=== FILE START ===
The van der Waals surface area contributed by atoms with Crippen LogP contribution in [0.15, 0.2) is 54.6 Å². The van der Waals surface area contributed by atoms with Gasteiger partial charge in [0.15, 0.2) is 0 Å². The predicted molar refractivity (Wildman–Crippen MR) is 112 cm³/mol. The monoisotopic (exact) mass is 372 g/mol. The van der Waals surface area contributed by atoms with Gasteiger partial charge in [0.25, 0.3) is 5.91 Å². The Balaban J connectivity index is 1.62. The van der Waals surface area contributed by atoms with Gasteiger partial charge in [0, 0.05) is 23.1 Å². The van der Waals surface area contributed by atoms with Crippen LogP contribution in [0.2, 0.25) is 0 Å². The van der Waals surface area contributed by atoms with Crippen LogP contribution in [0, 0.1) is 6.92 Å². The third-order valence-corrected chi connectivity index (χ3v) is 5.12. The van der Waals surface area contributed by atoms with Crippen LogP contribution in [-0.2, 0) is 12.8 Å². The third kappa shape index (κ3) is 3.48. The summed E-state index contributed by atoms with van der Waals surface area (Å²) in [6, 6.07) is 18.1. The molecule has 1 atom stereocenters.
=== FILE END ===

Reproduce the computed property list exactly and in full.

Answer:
The van der Waals surface area contributed by atoms with Crippen LogP contribution in [0.15, 0.2) is 54.6 Å². The van der Waals surface area contributed by atoms with Gasteiger partial charge in [0.15, 0.2) is 0 Å². The predicted molar refractivity (Wildman–Crippen MR) is 112 cm³/mol. The monoisotopic (exact) mass is 372 g/mol. The van der Waals surface area contributed by atoms with Gasteiger partial charge in [0.25, 0.3) is 5.91 Å². The Balaban J connectivity index is 1.62. The van der Waals surface area contributed by atoms with Gasteiger partial charge in [0, 0.05) is 23.1 Å². The van der Waals surface area contributed by atoms with Crippen LogP contribution in [0.2, 0.25) is 0 Å². The van der Waals surface area contributed by atoms with Crippen LogP contribution in [0, 0.1) is 6.92 Å². The third-order valence-corrected chi connectivity index (χ3v) is 5.12. The van der Waals surface area contributed by atoms with Crippen LogP contribution in [-0.2, 0) is 12.8 Å². The third kappa shape index (κ3) is 3.48. The summed E-state index contributed by atoms with van der Waals surface area (Å²) in [6, 6.07) is 18.1. The molecule has 1 atom stereocenters.